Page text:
The guidebook says that the nine of pentacles represents a “happy, healthy home” and the result of loyal hard work and dedication. Worked at that, haven’t we? I was talking about this with a friend a week or two ago, how sometimes it feels like the great work of adulthood is learning to live differently from how you were raised. I think about this often–my mother’s narrative is one of fear, which manifests as anger or anxiety or any number of things. With my own child, I hear that voice so often. He comes and sits next to me at the playground, leans against my side or flops across my lap, and I put an arm across him while the voice in my head says, oh, I would die if anything happened to you. But I don’t say it out loud. Growing up with my mother meant growing up listening to a stream-of-consciousness narration of all the things that could go wrong. So I live with that narrator whispering in my head, but I’m not putting that voice in his head. It’s all I can do.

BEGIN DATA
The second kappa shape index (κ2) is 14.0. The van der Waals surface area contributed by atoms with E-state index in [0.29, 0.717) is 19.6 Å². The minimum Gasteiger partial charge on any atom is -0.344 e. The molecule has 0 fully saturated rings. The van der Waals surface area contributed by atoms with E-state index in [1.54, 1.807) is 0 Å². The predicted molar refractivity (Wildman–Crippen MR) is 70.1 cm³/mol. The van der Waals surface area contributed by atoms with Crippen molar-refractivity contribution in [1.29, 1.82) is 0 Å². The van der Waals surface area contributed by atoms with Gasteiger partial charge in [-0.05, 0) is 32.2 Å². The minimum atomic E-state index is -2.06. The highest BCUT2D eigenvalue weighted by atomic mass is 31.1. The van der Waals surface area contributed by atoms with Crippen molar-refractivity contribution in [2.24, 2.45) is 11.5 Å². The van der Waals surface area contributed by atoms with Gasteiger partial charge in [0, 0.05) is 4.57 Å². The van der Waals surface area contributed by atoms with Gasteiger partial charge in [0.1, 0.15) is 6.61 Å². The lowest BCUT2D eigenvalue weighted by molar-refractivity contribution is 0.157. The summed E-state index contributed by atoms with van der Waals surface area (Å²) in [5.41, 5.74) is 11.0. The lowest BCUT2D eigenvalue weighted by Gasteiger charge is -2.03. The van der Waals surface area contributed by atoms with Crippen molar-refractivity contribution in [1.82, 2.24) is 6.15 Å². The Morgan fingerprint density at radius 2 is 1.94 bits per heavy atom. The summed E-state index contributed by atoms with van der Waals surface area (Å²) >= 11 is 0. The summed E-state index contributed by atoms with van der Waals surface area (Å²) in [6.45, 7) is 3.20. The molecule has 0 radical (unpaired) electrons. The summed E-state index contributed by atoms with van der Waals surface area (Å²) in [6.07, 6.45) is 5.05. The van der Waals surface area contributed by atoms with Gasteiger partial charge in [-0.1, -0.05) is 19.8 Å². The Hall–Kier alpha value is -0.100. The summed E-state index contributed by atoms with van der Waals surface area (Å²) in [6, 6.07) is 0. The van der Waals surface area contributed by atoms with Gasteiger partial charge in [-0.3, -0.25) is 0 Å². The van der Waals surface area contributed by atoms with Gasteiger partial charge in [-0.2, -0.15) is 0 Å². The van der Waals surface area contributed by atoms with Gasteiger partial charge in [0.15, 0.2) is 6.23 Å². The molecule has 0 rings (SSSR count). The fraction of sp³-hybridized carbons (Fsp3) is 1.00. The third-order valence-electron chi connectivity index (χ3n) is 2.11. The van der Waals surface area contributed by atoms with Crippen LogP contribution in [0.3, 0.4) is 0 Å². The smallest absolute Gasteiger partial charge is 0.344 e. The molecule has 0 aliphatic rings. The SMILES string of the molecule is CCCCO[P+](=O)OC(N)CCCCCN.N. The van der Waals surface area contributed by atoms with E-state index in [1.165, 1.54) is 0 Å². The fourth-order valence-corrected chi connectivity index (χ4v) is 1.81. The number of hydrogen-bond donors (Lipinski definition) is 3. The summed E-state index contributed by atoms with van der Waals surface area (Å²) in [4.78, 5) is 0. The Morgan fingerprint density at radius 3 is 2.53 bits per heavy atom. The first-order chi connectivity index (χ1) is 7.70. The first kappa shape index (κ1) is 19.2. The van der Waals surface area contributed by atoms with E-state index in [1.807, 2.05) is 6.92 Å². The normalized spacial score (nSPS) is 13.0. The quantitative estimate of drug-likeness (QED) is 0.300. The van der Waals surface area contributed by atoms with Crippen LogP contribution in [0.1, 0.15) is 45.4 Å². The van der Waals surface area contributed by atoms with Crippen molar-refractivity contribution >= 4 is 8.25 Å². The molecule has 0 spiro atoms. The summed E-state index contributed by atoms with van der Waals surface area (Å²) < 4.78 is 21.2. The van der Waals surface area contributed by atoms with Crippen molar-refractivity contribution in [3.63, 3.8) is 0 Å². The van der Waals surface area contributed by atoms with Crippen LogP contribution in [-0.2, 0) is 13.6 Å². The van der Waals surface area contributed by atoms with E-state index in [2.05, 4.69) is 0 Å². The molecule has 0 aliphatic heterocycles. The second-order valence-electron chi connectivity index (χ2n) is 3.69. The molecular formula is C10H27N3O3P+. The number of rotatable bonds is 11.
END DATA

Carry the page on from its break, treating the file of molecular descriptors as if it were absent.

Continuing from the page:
(Declan thinks it’s funny. She says we can’t leave his toys in the yard because someone will know a child lives here and they’ll come kidnap him, and he laughs. She says he can’t sleep near the window in case he falls out. Of a closed bedroom window. He thinks that’s hilarious. It’s not that my child has no fears and anxieties, he just doesn’t have my mother’s.)
On a more prosaic note, the “expedition every day” model for the summer doesn’t leave a lot of time for the boring necessities, so today is just “let’s do a lot of errands” day. Dragging Declan along, maybe we’ll try to make it a train day, ride a few extra subway lines just for fun, find somewhere fun to eat lunch. (If we’re venturing out into Manhattan at all, I often want to eat at Pret, but then Declan just ends up doing a “fruit cup and chips” lunch again, which is not exactly a-plus parenting. We make compromises.)